Considering the Variables in Parenting Plans
One of the most difficult tasks facing divorcing parents is establishing appropriate guidelines for parenting their children post-divorce.
Most experts believe, and I strongly concur, that there is no one "cookie-cutter" parenting arrangement. Such arrangements must be based, foremost, upon children's needs. This may seem like an obvious statement but parents often lose sight of the fact that their own desires to optimize the time spent with their children may not always be in their children's best interest.
What research and clinical practice have demonstrated overwhelmingly is that the best determinant for a child's future well-being and good functioning is not necessarily the amount of time spent with either parent but with the degree of on-going parental conflict present in the child's life. Traditional visiting patterns, which presume that default physical custody should reside with the mother, have been challenged in recent years by a preponderance of clinical and empirical data.
Thus, Courts in many jurisdictions no longer operate from this traditional model but rather take into account the variety of factors that contribute to children's well-being and best prospects for present-day good function and later development. The ability of parents to collaborate is one of the primary factors to be considered. Others, of course, include such factors as developmental or special needs, financial considerations, parental functioning, psychological and relationship issues, and many others.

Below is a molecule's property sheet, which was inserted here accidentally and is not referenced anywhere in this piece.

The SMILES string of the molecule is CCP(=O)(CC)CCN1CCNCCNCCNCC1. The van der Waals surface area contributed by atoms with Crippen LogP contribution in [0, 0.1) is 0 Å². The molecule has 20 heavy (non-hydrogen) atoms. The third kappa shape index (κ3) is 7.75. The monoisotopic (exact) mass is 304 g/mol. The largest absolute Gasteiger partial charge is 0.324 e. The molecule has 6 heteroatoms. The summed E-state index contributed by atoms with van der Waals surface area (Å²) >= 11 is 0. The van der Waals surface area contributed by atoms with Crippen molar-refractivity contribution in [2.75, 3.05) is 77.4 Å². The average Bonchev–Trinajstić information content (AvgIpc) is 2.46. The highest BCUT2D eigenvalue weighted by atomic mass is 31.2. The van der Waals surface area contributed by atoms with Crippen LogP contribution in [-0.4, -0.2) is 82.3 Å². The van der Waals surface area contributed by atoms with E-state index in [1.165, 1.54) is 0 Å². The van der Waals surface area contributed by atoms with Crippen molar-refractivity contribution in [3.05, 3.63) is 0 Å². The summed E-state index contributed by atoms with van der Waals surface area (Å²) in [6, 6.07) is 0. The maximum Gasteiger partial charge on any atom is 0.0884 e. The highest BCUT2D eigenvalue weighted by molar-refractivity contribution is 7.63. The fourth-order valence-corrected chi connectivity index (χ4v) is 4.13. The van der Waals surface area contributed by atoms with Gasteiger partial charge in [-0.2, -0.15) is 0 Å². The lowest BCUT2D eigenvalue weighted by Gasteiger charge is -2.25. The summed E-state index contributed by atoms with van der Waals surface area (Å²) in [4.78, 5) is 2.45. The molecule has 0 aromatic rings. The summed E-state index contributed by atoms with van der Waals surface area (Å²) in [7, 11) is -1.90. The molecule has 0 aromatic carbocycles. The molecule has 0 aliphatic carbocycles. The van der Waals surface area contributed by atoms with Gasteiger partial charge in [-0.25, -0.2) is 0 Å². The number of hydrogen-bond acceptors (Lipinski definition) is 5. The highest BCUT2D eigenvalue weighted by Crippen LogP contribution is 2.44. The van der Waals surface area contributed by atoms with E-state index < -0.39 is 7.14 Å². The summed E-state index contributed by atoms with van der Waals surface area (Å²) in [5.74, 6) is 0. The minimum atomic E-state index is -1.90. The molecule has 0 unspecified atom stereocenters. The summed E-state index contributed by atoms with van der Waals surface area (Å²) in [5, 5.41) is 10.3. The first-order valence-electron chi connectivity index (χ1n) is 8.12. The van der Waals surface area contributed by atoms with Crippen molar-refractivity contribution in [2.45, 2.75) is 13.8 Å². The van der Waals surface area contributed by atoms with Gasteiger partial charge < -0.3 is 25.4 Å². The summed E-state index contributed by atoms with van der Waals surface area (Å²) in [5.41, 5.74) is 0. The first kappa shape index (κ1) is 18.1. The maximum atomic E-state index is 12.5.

You will note that rather than referring to post-divorce parent arrangements as "custody" I try to consistently use the term "parenting." Needless to say, children are not chattel, and the use of the term "custody" has typically implied a kind of ownership which certainly has no place in how parents should be thinking about their children's well-being post-divorce. No one owns kids! And kids are the first to let us know that, as soon as they are able to do so. Thinking about how we will parent our children after divorce makes far more sense than how we will take custody of them!
I would encourage you to also look at my Blog post: So what's the"best" access schedule for children?
Also, the state of Arizona has published an excellent guide to help parents to create appropriate parenting plans: Arizona Courts Parenting Plans. It’s not the only state to have done this and many other examples can be found by searching online. Another good resource is Parenting Plans For Families After Divorce, by Joan H. McWilliams, a book which is helpful for parents who feel ready to collaborate on parenting arrangements but need guidance in doing so. These are only a few sources that put an emphasis on the ways in which children's developmental stages should be linked to how parenting plans should be constructed and are the result of much research and utilization of solid empirical data.
Another thorny issue for parents is the question of overnight visitation and parenting plans for very young children. The Association of Family and Conciliation Courts has compiled, in its journal, Family Court Review, a collection of essays: Overnights and Young Children: Essays from the
Family Court Review. This can be ordered through the publisher here.
For those interested in a more scholarly examination of the issue of parenting arrangements I refer you to an excellent article: Children's Living Arrangements Following Separation and Divorce: Insights from Empirical and Clinical Research by Joan B. Kelly.